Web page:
The dangers of ransomware can never be overstated. This is especially the case when an entire organization is brought to its knees as a result of a ransomware attack. In a rather severe case, at least in recent memory, a telemarketing company that operates in Arkansas is suffering severe consequences of poor security. According to a local ABC news affiliate in Sherwood, Ark., The Heritage Co. has had to shut its business down as a result of not properly handling the situation following ransomware infection.
KATV reports that The Heritage Co. has roughly 300 employees who are now possibly unemployed. Many of the employees have been forced to register with their local unemployment office. While CEO Sandra Franecke wrote in a letter that this will hopefully be a temporary closure, employees of The Heritage Co. are in limbo until Jan. 2. According to the KATV report, employees will have to call in and see at that time if their job will be returned to them. Many employees are not speaking with the media in fear of company retaliation.
The letter written The Heritage Co.’s shows just how poorly the situation with the ransomware infection was handled. Select excerpts below prove this:
Unfortunately, approximately two months ago our Heritage servers were attacked by malicious software that basically “held us hostage for ransom” and we were forced to pay the crooks to get the “key” just to get our systems back up and running. Since then, IT has been doing everything they can to bring all our systems back up, but they still have quite a long way to go... We started the Prizes and Bingo the first of November when again I was being told the systems would be fixed that week."
If The Heritage Co. had a better contingency plan for ransomware infection, they would never be in this position. Their IT team clearly dropped the ball, as the last possible thing one should do is pay the ransom in this incident. Additionally, their bad advice led the CEO to falsely believe that the ransomware would be purged in a timely fashion.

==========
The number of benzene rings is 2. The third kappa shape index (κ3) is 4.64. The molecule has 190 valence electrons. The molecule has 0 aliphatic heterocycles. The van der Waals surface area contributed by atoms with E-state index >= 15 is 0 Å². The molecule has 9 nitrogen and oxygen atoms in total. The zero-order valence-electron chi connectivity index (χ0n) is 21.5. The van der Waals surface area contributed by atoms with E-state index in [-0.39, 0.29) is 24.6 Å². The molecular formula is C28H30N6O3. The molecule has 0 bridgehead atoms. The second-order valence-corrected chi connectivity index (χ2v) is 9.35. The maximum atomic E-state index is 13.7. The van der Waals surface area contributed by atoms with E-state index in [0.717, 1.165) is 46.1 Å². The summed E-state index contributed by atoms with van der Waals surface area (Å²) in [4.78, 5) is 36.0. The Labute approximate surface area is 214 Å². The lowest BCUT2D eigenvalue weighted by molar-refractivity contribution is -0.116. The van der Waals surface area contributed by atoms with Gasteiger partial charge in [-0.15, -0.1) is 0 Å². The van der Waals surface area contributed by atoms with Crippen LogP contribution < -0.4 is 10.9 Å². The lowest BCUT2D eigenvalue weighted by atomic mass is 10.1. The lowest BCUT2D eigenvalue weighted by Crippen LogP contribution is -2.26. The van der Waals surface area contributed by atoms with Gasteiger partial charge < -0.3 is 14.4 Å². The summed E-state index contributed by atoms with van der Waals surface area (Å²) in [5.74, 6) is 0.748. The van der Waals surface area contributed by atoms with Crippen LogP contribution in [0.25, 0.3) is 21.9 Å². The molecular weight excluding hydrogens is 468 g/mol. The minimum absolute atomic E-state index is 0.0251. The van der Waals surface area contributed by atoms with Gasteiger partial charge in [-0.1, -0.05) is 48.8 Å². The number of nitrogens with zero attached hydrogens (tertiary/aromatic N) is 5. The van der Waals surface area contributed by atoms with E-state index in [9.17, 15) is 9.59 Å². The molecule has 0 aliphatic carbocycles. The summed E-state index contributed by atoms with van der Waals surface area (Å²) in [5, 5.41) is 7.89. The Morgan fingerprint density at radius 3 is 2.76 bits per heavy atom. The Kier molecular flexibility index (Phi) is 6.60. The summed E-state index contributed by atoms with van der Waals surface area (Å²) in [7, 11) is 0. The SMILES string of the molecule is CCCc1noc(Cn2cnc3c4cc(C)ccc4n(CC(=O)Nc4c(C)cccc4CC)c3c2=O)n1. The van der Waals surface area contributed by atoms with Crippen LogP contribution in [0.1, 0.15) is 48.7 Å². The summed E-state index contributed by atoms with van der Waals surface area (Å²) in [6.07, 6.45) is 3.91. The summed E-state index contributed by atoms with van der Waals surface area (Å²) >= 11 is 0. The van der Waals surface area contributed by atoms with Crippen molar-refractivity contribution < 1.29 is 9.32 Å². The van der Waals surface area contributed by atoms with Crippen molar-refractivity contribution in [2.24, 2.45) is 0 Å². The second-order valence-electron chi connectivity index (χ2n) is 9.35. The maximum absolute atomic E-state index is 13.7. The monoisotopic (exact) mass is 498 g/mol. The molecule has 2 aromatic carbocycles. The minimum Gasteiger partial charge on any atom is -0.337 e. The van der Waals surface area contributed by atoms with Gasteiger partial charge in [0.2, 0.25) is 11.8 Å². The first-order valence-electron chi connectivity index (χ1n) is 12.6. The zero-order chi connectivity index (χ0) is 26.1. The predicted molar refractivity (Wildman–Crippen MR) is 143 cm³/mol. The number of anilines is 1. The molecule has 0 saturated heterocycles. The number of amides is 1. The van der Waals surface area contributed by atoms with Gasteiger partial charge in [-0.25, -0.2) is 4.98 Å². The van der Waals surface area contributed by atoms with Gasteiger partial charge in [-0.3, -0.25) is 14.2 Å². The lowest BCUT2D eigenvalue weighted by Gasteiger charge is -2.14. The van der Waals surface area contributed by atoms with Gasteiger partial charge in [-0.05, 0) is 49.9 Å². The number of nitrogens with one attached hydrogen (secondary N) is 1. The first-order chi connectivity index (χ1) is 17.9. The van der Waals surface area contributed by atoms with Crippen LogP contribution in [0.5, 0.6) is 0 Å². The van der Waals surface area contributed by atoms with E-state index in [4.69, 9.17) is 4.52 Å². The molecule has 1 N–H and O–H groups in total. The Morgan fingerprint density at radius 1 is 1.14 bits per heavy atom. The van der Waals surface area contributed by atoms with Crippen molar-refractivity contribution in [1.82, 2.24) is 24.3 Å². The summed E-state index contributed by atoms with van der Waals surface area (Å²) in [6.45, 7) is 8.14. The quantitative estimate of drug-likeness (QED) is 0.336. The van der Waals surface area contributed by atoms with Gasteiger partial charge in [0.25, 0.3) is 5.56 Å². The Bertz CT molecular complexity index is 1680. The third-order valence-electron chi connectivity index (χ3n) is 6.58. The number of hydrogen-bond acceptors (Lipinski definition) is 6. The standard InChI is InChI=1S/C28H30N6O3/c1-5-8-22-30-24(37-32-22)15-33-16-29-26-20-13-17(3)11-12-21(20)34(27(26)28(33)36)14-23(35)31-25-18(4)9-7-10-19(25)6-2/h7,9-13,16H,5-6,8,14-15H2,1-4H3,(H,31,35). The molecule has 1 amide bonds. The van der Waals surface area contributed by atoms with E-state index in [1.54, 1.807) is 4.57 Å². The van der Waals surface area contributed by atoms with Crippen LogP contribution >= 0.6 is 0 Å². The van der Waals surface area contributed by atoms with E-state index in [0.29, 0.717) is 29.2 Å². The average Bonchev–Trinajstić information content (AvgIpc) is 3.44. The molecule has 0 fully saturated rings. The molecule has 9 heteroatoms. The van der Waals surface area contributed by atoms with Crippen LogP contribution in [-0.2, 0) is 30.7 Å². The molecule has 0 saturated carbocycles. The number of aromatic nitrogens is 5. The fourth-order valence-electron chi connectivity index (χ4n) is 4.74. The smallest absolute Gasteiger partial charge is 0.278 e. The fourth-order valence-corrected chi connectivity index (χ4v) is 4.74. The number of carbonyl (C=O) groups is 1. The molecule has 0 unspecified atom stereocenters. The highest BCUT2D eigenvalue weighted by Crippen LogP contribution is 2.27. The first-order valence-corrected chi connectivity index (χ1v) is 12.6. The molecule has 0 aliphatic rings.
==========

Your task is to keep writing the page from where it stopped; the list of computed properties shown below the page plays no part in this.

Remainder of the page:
After a severe amount of losses, it is clear that the company was never equipped to handle this sort of incredibly common attack. A more prudent course of action would have been to immediately involve third-party teams that specialize in securing breached networks. This includes private cybersecurity firms as well as law enforcement agencies like the FBI.
While this is a small local story in Arkansas, it illustrates the universal dangers of not taking ransomware threats seriously. If anything, the 300 employees out of a job at The Heritage Co. should not be in this situation. If anyone should lose their job it should be upper management for not implementing better security protocols, and additionally, it should also be the IT team that was clearly way over their heads and misleading the CEO about their prowess.
Ransomware is not going away anytime soon, so companies should take this incident as a tale of caution. If they don’t institute better security practices, such as updating legacy systems and engaging in up-to-date training, they too could be shuttering their businesses.
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